The UNESCO General History of Africa integration successfully piloted in Kenya

From 1 to 5 February 2021, the Kenya Institute of Curriculum Development hosted a virtual workshop to develop matrices for mainstreaming the UNESCO General History of Africa (GHA) into the diploma teacher curriculum in Kenya. This workshop was organized in collaboration with UNESCO Regional Office for Eastern Africa and the Kenya National Commission for UNESCO. It drew 40 representatives from the Ministry of Education, Kenya National Examination Council, Universities, Kenya National Museums, Teacher Training Institutes as well as History teachers, from across the country. They were actively engaged through different methodologies to achieve the objective of the workshop, including through online and offline working groups, presentations as well as plenary sessions.

This initiative underpins African Union’s Decision on the adoption of GHA into school curriculum in Africa, with Kenya having taken bold steps. Indeed, integration of GHA was already done at the primary and secondary school levels, in a pioneer effort of the country to renovation of history teaching in Africa.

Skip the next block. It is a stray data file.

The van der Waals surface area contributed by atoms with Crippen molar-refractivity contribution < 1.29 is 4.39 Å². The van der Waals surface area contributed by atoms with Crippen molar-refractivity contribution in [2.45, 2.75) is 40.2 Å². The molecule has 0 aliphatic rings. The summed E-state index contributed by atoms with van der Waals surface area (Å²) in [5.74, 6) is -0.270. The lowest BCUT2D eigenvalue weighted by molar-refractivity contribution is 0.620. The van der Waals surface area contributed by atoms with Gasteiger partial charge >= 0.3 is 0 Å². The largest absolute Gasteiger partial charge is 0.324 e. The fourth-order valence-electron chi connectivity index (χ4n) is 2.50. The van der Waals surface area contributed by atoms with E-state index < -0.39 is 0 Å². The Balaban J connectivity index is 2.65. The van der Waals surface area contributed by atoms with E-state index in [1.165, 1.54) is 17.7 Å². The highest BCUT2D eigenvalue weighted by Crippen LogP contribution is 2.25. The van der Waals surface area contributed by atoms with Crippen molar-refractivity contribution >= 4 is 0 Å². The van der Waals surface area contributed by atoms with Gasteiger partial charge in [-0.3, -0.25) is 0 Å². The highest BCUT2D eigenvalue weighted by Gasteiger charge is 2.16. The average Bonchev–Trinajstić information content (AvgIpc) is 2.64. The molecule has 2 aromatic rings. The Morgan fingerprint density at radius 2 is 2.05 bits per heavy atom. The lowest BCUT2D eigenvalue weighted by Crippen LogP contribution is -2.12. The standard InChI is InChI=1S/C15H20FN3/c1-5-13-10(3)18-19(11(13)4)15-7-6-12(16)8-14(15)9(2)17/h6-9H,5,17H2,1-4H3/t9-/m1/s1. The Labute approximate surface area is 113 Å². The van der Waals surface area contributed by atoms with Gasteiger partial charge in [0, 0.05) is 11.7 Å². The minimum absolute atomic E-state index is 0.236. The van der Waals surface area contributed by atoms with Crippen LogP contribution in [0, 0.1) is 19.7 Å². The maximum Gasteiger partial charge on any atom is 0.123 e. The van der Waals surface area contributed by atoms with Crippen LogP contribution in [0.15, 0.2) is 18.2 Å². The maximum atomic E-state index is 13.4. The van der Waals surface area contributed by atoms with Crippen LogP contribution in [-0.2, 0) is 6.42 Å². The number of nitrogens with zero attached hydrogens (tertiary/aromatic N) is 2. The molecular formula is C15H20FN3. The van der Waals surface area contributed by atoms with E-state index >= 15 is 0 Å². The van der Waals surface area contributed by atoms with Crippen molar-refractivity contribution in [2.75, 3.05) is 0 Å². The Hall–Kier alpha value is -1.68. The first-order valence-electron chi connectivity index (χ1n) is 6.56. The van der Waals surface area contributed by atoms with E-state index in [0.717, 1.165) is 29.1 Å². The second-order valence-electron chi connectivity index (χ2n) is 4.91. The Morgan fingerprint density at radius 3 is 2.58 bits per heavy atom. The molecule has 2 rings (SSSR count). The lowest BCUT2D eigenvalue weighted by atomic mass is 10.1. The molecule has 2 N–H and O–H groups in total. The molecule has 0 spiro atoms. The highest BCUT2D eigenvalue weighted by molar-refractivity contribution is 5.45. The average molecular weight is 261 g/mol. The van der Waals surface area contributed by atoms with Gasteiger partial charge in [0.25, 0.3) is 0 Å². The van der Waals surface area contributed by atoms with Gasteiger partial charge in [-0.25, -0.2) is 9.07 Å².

In her opening remarks, Ms. Ann Therese Ndong Jatta, Director of UNESCO Regional Office for Eastern Africa, stressed the importance of regaining ownership over one own past and to take control on the production of knowledge regarding our heritage and history, a key step towards reaffirming cultural identities and reinforcing the common aspiration to achieve African unity, as called upon by the Charter of African Renaissance, and encapsulated in Aspiration 2 of Agenda 2063 of African Union, she further stressed.

Emphasizing the importance of the GHA in promoting regional integration, Dr. Evangeline Njoka, Secretary-General of the Kenya National Commission for UNESCO recalled the central role of the teacher to ensure quality in this process, hence the essence of this workshop looking at infusing GHA into Diploma Teacher Education Curriculum as a priority, including through leveraging on technology.

Insisting on the use of GHA for decolonizing and deconstructing the biased narratives, perceptions and thoughts about Africa and Africans, Prof. Charles Ong’ondo, Director of the Kenya Institute of Curriculum Development (KICD), advocated for upscaling the integration of the GHA materials into the university curriculum, recalling that the bulk of teachers are product from universities.

Participating in the opening session of the workshop, the Director a.i. of the UNESCO International Bureau of Education (IBE), Mr. Ydo Yao and the Director for the International Institute for Capacity Building in Africa (IICBA), Ms. Yumiko Yokozeki, reiterated the commitment of both institutions in supporting, through their respective mandate and mission, the integration of the GHA, building on the successful experience in Kenya.

The development of matrices for mainstreaming the GHA into the diploma teacher curriculum marks the final stage for the integration in Kenya, and the successful completion of a pilot process that could now be documented as a good practice for other countries in the region and beyond to roll out the same model.


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